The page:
The week of March 2-8 takes us from Lunar Day 7 to Day 14, This week we will highlight the lunar fault Straight Wall, visible on Days 7 & 8.

Straight Wall is the showpiece lunar fault line Straight Wall: (Rupes Recta): [SW/M9] Two of the best-known faults on the Moon are Rupes Recta and Rupes Cauchy [Day 4]. They are fascinating to explore and they share remarkably similar neighborhoods: Both features are paralleled by a nearby rille, and in each case, an intervening small crater separates the rille and the fault.

Straight Wall Rupes Recta on the moonStraight Wall is the showpiece lunar fault line and can be seen clearly in the smallest telescopes. It is 70 miles long and 1,300 feet high. If you view it either in the early morning on Day 7, or at lunar sunset around Day 22, you will see clear evidence that Straight Wall is an enormous fault line where the terrain to its west has fallen away. In the morning, the rising sun casts a thick black shadow over the lava plain to the west. At sunset two weeks later, the exposed slope of the fault is brightly illuminated.

At its south end, Straight Wall terminates in what looks like a small arc of mountains. The effect of the ensemble makes Straight Wall look remarkably like a sword with handle and hilt. This arc of mountains is actually the remains of an ancient unnamed crater whose western side, like Straight Wall itself, dropped as a result of faulting. When lava-flows later flooded Mare Nubium they also covered the slumped western portion of this crater.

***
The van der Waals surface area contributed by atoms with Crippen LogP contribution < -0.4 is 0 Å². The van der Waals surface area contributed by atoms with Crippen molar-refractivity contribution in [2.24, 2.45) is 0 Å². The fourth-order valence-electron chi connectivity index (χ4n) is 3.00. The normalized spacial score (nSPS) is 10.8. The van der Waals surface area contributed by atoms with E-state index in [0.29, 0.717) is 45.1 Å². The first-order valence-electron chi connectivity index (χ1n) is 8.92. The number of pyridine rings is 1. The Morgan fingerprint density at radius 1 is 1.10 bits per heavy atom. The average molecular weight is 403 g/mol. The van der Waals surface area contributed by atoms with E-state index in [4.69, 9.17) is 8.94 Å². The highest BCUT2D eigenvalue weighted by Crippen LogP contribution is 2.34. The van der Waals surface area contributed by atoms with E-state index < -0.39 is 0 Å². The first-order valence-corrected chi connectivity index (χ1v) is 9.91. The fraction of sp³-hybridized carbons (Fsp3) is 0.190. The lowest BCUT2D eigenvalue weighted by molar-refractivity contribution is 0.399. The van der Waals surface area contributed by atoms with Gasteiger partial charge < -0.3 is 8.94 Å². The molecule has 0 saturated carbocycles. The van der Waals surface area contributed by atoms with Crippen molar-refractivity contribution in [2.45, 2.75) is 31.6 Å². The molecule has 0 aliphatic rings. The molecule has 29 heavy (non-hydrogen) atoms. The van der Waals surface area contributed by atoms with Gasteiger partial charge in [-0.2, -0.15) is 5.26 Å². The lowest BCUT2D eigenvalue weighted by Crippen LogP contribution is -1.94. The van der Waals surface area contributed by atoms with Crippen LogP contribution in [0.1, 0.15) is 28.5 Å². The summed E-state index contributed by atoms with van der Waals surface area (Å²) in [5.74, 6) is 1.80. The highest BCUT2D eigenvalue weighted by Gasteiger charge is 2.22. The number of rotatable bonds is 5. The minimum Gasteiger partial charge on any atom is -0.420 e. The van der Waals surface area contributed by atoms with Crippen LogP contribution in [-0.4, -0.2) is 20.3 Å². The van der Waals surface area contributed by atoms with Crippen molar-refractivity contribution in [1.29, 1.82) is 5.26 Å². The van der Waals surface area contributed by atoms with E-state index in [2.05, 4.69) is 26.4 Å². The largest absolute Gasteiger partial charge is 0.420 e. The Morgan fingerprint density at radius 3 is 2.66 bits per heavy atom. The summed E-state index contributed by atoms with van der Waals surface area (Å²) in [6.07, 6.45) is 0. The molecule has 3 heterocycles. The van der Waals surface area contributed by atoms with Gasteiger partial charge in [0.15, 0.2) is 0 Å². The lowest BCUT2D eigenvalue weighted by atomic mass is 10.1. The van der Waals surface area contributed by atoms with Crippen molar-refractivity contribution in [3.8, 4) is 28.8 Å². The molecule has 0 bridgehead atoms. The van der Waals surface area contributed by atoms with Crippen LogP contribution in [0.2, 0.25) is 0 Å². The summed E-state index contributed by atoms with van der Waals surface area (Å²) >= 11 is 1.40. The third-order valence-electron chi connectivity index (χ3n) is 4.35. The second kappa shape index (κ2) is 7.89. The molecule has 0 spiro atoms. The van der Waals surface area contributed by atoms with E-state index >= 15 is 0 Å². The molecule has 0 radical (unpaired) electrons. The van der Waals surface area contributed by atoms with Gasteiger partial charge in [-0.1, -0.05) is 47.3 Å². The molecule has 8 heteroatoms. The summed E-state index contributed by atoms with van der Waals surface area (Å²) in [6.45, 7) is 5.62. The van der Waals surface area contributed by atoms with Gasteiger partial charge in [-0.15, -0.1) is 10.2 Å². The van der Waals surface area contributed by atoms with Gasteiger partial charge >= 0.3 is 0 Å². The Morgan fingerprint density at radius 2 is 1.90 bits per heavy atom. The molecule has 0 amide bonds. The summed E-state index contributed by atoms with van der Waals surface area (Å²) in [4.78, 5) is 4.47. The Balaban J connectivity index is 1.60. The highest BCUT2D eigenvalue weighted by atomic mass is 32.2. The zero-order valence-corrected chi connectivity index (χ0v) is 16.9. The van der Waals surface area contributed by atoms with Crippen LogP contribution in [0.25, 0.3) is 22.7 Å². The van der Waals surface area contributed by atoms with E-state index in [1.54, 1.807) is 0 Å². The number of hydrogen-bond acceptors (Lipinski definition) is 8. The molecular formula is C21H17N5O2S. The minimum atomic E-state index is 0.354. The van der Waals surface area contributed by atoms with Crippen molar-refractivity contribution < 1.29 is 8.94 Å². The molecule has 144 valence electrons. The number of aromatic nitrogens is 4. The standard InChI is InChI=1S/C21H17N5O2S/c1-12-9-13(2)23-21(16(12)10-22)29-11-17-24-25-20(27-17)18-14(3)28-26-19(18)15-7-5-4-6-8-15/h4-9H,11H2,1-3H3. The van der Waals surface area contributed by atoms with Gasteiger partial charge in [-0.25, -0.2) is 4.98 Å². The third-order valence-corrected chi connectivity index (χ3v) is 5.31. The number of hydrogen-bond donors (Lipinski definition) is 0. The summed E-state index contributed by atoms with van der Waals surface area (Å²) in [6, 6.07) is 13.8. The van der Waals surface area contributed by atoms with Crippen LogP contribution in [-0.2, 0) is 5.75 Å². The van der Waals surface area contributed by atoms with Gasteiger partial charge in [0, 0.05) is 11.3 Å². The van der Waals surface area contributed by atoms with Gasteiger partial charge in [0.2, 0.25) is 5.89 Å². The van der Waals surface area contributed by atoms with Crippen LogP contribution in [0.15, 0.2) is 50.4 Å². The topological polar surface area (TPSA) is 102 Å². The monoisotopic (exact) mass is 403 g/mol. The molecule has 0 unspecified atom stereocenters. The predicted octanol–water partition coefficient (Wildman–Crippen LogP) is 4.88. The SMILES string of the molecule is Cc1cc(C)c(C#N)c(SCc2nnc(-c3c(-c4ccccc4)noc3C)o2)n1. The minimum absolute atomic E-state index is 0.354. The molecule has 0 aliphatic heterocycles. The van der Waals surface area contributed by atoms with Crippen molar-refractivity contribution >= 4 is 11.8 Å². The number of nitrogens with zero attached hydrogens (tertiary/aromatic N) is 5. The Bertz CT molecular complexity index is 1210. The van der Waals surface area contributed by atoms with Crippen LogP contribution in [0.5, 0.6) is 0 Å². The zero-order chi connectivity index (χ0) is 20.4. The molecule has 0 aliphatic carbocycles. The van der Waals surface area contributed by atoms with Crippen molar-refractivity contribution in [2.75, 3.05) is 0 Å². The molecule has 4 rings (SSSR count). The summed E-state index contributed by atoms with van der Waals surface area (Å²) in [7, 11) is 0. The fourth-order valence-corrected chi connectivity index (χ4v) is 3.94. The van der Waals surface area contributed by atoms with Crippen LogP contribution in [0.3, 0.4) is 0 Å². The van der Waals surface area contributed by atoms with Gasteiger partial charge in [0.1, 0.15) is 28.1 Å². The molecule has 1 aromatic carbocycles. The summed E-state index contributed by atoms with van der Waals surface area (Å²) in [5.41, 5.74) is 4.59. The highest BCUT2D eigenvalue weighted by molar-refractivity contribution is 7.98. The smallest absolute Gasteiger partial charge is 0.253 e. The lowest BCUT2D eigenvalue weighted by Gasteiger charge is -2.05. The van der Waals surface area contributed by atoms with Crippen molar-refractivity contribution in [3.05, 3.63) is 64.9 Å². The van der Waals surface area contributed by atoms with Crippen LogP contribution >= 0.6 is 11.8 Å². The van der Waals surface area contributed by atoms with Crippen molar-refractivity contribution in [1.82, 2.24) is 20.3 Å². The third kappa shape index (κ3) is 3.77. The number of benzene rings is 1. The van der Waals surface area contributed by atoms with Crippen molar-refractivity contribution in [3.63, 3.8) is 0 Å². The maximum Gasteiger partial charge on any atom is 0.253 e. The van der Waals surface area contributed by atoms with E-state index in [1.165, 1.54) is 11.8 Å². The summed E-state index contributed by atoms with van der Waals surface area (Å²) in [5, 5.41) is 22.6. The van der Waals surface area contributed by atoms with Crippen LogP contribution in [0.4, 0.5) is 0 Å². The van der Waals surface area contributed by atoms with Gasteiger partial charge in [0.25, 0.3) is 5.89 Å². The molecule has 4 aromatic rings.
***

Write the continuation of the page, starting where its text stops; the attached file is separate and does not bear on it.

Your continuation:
Not a favorite event for astronomers: daylight savings begins on Sunday, March 8.

Here’s an interesting project to do for your child:
I covered my grandson’s bedroom ceiling with glow-in-the-dark constellations. I got push-pins from Amazon, both in the shape of stars1 and little globes 2. I painted them with phosphorescent paint3 and connected them together in their constellations with glow-in-the-dark string that I found on Amazon4. It worked better than I thought and my grandson can now go to sleep gazing up at the night sky. (See below photo for the constellation Pegasus, the flying horse (it’s upside down in the sky, but looks more-or-less like a horse). If you’re not completely secure with the constellation names, you can get a label maker from Amazon and use non-phosphorescent push pins to attach them, then learn them during the day or when you have the lights on.

constellation project from Andrew Planck


1 Go to Amazon and search for Clear Star Push Pins

2 Search for Map Tacks Push Pins, 1/5-inch Round Head and Push Pins Map Tacks 1/8-inch round head white

3 Search for DecoArt DS50-10 Glow-in-The-Dark Paint

4 Search for “Glow In The Dark Micro Cord”


It is highly recommended that you get a copy of Sky and Telescope’s Field Map of the Moon, the very finest Moon map available for use at the telescope. It is available for $10.95 at and on Amazon. All features mentioned in this blog will be keyed to the grid on the Field Map and will look like this: Plato: [NW/D9]

Courtesy of Gray Photography of Corpus Christi, Texas
Lunar photos: NASA / USGS / BMDO / LROC / ASU / DLR / LOLA / Moon Globe. Used by permission

Andrew Planck
Straight Wall: Showpiece Lunar Fault Line

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